From the pages of
It used to be that we gauged a person by the company he or she kept. Then it became books. A quick perusal of someone's bookshelves revealed all we needed to know. (For example - a copy of "Our Bodies Our Selves" was a moderately reliable indication that the owner was unlikely to be a devotee of Phyllis Schlafly.)
But these days nothing defines one's personality like music. Which is why both major parties are so careful in selecting music for their conventions. But what the casual observer is unaware of is the fact that the composers whose work is performed often have no say in the music that is so carefully deployed at the conventions - and may indeed object violently to the misperception that he or she has endorsed a repellent platform or candidate.
This has now become an especially topical issue because the Latin American songwriter of "Livin' La Vida Loca" - Robi Rosa - is going loco at the Republicans for using his recent hit song "The Cup Of Life" (a sort-of "Livin' La Vida Java") as a centerpiece of their convention. The upbeat tune was blasted out at the conclusion of George W. Bush's acceptance speech. Rosa pointed out that he had not given permission for the usage and labeled the connection "perverse." He specifically lambasted the GOP for "trying to forge a connection to the Latin community with the use of my song and by parading famous Latinos on stage."
His complaint will not be alone. I noticed several bizarre abuses of music during the Philadelphia convention. One morning I snuck into the arena and caught the orchestra rehearsing. It was quite surreal. Three tunes especially caught my ear.
John Williams - longtime composer for George Lucas and noted Democrat Steven Spielberg was represented by his ever-popular "Star Wars Theme" - though it was unclear if it had been selected for its subtle call-to-arms for the impending battle against the evil empire of liberalism - or because it was perceived to be a campaign tune promoting the SDI program.
The newly inclusive Republican Party offered a warm hand of welcome to the staggering 3% of their delegates who happened to be African-American by including the O'Jays 1973 hit "Love Train" ("People all over the world - join hands - and start a Love Train...") However it was without doubt the World's Least Funky Version ever. It made the Percy Faith Orchestra sound like Limp Bizkit. Which is quite a feat.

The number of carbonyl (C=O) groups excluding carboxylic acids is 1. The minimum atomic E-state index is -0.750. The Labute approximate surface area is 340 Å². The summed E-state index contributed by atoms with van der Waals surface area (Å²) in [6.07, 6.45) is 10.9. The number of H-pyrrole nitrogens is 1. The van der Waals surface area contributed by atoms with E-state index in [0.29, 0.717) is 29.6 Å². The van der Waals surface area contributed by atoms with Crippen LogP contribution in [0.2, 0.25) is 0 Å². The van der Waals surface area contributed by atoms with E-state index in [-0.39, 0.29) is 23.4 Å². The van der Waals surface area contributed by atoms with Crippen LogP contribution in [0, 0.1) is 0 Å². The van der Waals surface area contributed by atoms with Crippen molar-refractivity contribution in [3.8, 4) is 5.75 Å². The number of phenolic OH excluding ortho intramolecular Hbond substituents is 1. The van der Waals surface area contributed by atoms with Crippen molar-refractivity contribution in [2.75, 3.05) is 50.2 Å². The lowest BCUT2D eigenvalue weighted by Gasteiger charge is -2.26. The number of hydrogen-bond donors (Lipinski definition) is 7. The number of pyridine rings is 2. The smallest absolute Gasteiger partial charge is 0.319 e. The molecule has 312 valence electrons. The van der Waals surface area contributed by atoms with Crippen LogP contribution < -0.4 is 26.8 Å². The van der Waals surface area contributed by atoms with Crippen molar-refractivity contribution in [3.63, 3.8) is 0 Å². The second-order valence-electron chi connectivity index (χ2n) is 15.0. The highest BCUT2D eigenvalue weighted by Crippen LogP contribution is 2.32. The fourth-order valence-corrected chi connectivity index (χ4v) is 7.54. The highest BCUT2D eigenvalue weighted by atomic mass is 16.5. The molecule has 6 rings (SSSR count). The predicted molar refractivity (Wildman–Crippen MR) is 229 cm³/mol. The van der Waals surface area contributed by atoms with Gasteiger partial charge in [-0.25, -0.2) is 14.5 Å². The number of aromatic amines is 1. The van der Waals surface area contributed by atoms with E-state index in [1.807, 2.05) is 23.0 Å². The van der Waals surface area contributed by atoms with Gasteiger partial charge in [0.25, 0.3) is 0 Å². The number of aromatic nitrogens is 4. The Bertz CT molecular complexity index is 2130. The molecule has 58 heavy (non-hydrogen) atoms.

(Judging by the perpetual scowl on Newt Gingrich's face all week as he scoured the convention corridors looking for cameras to pontificate in front of - a more apt selection from the O'Jays' oeuvre would have been their 1972 hit "Backstabbers.")
The orchestra did acquit itself with more aplomb with a rousing version of John Lennon's 1969 Beatles' tune "Come Together" - which eventually materialized as the build-up to Dick Cheney's climactic speech on Wednesday evening.
However there were several rather salient points which appeared to have eluded the GOP brass (and the GOP strings for that matter!)
A) The song was written by John Lennon - an avowed socialist - who was known for his lifelong detestation of conservatives and Republicans.
B) Disgraced Republican president Richard Nixon spent several years illegally using the FBI and the INS to harass and try to deport the ex-Beatle in the early 70's because of his opposition to the Vietnam War and Nixon's 1972 re-election bid.
C) The song is rife with explicit references to sex and drugs.
D) The song was originally commissioned from Lennon by his pal Dr. Timothy Leary as a campaign theme for his intended 1970 gubnatorial bid in California against.... Ronald Reagan!
Who says irony is dead in America?!
Will the Democrats offer more appropriate music next week? Will we get Barbra Streisand wailing "Hava Nagila"? We will have to wait and see.
But there may have been an early clue in Joe Lieberman's speech at the Tennessee veep announcement. He confided to the world that the day he received the phone offer from Al Gore had reminded him of "that Beatles song ' 'Magical Mystery Tour.'"
Rock on Joe! Who would have thought that an orthodox Jew would have known a less celebrated Fab Four song? I'd pegged him as a fan of Genesis...